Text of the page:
Microsoft's Surface tablet has become a success story for the company after a bumpy start. Like so many products, it was the third version that really took off. Now, the company is looking for lightning to strike again with Surface Hub, the table-sized version of the touch-enabled PC.
Early versions of the Surface tablet were used in storefronts like AT&T for live demos. When Microsoft came out with the tablet, it gave the tablet the Surface name and renamed its large-scale product Surface Hub. Then it promptly disappeared. It was delayed repeatedly throughout 2015 and the price was hiked once.
On paper, the Surface Hub looks very impressive and much better than the primitive, older versions I saw at the AT&T store. Instead of a tablet, Surface Hub is wall-mounted and looks like your typical big screen LCD TV. It comes in two sizes, 55-inch and 84-inch. It claims 100 points of multitouch, up to three simultaneous pen inputs, dual 1080p front-facing video cameras and a four-microphone array. Plus the 84-inch version boasts a 4k resolution.
They aren't cheap, though. The 55-inch and 84-inch versions are $8,999 and $21,999, respectively, after a $2,000 price hike last year. So it makes sense that Microsoft is aiming Surface Hub at the enterprise market with the goal of helping teams collaborate more easily.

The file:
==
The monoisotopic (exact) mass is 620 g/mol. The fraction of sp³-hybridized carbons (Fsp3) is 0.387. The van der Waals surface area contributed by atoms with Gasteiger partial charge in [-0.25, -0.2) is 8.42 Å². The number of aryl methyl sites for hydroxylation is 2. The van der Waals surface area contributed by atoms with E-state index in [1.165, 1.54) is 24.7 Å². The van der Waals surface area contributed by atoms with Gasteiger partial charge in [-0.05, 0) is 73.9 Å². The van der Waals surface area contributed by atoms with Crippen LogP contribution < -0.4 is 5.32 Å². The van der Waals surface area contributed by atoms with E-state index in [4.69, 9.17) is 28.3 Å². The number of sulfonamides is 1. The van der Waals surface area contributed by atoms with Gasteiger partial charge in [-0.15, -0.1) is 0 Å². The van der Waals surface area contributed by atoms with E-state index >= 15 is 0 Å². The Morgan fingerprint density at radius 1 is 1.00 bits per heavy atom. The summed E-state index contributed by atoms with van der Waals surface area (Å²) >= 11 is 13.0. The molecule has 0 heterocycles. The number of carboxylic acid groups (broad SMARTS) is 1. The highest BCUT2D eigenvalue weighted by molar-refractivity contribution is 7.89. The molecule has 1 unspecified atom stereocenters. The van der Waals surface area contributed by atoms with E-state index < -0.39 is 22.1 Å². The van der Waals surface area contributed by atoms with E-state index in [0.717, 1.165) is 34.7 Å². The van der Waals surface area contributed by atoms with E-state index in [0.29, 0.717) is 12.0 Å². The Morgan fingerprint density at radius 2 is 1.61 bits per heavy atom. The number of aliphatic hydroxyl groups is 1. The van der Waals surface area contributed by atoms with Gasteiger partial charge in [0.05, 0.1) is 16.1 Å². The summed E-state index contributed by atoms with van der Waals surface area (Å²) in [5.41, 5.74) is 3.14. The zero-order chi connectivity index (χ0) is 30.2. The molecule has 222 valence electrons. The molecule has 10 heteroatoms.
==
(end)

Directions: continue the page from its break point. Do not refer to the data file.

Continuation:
Surface Hub works as an "interactive whiteboard," running Windows 10 and the usual Microsoft collaboration tools like Skype for Business, Office, and OneNote and Universal Windows apps. It operates like any Surface tablet, with users using either their fingers or a stylus to manipulate the device.
Brian Hall, general manager for marketing in the Microsoft Devices group, discussed Microsoft's plans and how Surface is used at length in a blog post announcing the availability of the devices, with stories about how companies like AstraZeneca, Children’s Hospital of Philadelphia, and SHoP Architects are using Surface Hub.
He also cited a study of five Surface Hub early adopter customers by Forrester Consulting, commissioned by Microsoft of course, with some impressive numbers. The customers could realize benefits of more than $850,000 based on savings in device deployment and management costs, avoided printing and device purchase costs, and improved sales.
Companies that conduct meetings in rooms and collaboration spaces with a Surface Hub experienced a 75% improvement in remote attendee setup and post-meeting productivity, saving about 15 to 20 minutes per hour-long meeting that would otherwise have been spent on setting up video or screen-sharing services and completing meeting notes.
Your mileage may vary, of course.